MD: I don’t know that we have a well-defined relationship at this point; again it is my intent to reach out to them and have a meaningful discussion and common vision.

LMN: It has been said that: “Medsphere could have been the “RedHat of Medical IT” that our community desperately needs. Instead they are the “Enron of Medical IT”.” because of the lawsuit against its founders Scott and Steve Shreeve. What are your thoughts on that?

MD: I can’t really comment on the lawsuit because it is an ongoing lawsuit. I’m not part of it and I will not be part of it. I hope that it gets settled soon. That’s the intent, or I hope that is the intent of all involved. I don’t know what you mean by Enron. I absolutely believe that this company has the ability to be the Redhat of Health IT.

LMN: What does Free/Open Source software mean to you?

MD:I believe it is all about empowering the user and community. If the user has the source code they are not at the mercy of a specific vendor. Traditionally the customers of Health IT have been universally unhappy with their vendor. For years these vendors have controlled their customers and focused on licensing sales, this has created an impedance or mismatch between customers and vendors. We essentially give away the software and focus on support and service of the software to make our customers happy. To really make this model go, increase dramatically, we have to create an ecosystem around the OpenVista core. We absolutely want to reach out to WorldVistA and others to create the community. We are going to reach out to system implementers and VAR’s as well. As you know there are holes with OB/GYN, Pediatrics and others we are going to fill those holes as the market asks us to. Another example is that there are no nursing flow sheets and we are creating that. Another way is for us to work with experts in the field that wish to be part of our ecosystem.

LMN: Medsphere can play the Free/Open Source software card, reaping the goodwill of Free/Open Source while locking in customers by partially using proprietary products. What is your stance on this? Under your control will Medsphere be a ‘pure’ Free/Open Source company or a hybrid Free/Open Source and proprietary software company?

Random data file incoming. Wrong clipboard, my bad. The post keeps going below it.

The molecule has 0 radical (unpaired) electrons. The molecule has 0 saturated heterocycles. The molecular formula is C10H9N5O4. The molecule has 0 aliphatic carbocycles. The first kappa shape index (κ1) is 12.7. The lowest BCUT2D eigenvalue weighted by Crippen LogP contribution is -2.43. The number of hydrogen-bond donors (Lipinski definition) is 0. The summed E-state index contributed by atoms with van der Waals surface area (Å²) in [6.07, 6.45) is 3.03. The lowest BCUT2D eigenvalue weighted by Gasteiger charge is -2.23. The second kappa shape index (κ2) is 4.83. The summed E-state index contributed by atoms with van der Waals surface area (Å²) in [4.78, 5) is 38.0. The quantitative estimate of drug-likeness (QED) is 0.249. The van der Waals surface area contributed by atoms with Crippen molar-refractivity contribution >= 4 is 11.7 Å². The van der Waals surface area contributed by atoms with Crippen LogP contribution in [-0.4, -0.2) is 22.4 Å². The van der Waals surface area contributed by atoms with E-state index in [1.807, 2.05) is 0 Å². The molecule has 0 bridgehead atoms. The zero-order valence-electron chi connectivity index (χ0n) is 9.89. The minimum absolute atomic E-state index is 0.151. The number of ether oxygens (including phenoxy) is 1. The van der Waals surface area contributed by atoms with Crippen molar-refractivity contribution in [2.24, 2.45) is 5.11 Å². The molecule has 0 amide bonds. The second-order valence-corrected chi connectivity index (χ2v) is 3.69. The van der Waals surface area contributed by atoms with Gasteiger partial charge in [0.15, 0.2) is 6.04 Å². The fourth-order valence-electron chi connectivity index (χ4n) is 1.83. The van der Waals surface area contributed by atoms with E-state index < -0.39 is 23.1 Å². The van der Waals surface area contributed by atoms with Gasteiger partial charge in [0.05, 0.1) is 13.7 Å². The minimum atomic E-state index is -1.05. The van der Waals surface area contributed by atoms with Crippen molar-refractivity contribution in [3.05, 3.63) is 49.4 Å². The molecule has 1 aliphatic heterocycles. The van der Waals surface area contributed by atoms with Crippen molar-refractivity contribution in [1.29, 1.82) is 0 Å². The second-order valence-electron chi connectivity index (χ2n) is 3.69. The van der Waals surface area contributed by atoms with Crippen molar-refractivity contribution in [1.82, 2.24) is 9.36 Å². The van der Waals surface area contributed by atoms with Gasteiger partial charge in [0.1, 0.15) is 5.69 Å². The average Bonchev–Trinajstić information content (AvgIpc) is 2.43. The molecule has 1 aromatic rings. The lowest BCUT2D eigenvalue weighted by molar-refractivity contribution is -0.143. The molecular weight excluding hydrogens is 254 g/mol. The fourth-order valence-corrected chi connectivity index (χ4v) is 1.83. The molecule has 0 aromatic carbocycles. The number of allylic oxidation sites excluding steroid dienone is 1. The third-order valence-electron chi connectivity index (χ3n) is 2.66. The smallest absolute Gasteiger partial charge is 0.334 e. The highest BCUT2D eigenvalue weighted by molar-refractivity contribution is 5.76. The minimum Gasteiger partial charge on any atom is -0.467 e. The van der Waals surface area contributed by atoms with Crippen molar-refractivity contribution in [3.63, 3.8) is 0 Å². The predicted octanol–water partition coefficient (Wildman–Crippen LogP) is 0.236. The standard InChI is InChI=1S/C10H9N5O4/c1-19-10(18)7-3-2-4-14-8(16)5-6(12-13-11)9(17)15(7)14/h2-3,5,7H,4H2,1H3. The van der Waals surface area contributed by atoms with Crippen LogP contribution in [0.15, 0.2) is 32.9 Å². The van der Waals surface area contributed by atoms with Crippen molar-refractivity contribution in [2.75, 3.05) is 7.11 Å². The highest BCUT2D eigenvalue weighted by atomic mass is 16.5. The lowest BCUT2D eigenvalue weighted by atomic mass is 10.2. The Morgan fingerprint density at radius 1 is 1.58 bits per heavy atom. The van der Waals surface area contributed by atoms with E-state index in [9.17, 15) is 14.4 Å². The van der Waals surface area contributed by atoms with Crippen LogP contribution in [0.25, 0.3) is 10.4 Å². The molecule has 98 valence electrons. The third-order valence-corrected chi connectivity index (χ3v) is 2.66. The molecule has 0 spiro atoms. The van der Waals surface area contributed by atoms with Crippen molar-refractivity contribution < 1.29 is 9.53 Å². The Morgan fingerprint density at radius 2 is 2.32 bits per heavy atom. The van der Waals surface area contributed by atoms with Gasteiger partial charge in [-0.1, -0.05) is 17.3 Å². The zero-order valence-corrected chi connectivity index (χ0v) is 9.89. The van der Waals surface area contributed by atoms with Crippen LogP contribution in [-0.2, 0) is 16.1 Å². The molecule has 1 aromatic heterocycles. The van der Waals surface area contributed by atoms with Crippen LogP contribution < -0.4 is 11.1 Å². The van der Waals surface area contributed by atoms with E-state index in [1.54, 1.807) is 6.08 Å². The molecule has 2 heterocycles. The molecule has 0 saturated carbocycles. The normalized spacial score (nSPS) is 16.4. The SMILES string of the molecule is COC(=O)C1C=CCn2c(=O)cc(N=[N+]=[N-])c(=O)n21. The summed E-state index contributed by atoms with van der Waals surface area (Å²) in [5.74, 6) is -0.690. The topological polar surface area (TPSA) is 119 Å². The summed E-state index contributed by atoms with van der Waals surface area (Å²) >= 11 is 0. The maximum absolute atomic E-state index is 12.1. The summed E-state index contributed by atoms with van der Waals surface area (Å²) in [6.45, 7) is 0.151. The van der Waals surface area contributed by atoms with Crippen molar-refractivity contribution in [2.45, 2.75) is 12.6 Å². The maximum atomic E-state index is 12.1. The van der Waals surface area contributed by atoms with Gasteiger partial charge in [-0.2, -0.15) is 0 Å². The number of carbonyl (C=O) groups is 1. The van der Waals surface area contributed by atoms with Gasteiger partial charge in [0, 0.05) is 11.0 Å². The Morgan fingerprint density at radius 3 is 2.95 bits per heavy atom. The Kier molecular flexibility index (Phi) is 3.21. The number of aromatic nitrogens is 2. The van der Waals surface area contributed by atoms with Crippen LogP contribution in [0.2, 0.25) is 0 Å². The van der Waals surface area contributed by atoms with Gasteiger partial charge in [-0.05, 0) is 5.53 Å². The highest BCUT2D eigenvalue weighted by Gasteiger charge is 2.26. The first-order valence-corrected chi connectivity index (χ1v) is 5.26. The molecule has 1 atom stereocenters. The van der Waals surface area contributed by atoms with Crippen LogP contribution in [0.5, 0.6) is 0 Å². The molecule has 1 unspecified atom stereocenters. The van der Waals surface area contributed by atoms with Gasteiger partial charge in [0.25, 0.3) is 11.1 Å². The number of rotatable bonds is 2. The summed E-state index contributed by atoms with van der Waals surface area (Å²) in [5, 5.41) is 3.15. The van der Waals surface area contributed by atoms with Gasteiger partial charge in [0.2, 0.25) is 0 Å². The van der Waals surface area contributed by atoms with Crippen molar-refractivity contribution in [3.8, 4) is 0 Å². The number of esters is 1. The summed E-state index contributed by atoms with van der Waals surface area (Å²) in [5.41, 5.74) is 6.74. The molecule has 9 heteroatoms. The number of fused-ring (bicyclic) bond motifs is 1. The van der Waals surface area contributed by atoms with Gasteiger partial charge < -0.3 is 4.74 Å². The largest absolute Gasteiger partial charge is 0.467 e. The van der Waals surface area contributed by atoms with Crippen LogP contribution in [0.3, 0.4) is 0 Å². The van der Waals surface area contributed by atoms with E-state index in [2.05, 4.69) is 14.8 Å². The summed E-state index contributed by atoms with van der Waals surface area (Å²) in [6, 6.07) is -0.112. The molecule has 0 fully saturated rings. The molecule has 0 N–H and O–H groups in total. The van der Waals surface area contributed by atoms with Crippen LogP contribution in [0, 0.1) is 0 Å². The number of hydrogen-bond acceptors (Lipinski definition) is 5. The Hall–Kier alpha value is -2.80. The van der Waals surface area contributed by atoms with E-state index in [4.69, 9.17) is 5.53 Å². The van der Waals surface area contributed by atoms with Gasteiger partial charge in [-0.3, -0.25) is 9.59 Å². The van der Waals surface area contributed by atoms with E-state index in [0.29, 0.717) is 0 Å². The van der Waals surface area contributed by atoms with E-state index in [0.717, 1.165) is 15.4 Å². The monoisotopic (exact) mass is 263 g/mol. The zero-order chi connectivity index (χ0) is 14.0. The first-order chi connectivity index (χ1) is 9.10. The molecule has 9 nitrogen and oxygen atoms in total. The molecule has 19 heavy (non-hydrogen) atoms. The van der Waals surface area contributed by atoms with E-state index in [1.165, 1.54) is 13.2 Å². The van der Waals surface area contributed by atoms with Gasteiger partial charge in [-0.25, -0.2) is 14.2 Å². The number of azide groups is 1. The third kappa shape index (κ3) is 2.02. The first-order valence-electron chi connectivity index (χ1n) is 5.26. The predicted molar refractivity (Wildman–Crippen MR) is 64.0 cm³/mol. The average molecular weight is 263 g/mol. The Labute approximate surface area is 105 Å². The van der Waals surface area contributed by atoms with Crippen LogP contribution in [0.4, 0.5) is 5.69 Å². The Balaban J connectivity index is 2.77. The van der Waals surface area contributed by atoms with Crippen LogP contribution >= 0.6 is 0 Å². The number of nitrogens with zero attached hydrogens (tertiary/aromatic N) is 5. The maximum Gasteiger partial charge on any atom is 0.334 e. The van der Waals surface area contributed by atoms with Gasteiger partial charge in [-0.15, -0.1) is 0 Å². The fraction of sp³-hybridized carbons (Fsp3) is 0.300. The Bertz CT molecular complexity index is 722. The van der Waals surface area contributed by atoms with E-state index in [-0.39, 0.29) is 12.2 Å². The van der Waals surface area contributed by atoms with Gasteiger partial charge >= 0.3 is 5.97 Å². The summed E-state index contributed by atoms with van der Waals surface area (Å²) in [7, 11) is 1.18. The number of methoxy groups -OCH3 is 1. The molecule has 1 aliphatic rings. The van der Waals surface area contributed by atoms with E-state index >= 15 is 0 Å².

MD: It’s too early. I’ve been on the job for a week so it is too early to definitively answer that question. Most companies run a hybrid model. That’s something we are looking at. I have to spend some time researching this.

LMN: Are there plans of releasing more Medsphere products as Free/Open Source? If so, what is the nature of those products and when is that planned?’

MD: You can absolutely count on us releasing more products as Open Source; we are releasing an OpenVista update very soon. We are also releasing code for other Open Source projects. The company intends to be in the Open Source market as a differentiator from other companies and you will see these types of releases in the future.

LMN: Are you satisfied with the company performance so far?

MD: My job is to look at the future for the company. It has a tremendous amount of potential and my job is to align all team members: the employees, the board, the management and the community with the market. If we get everyone rowing in the right direction there is nothing that will stop this company. This company has tremendous potential and it is why I am here.

LMN: What is Medsphere’s plans for the future?

MD: I talked a little bit about that already. We will continue to be a leader in the Open Source Health IT. We will go to market as a direct and indirect market with the community, system integrators and VAR’s. In the next 2 years we hope to have a very vibrant community around the OpenVistA product.

LMN: Any final words?

MD: I appreciate your interest in the Medsphere company and I hope to speak to you again as we go forward.

LMN: That would be great.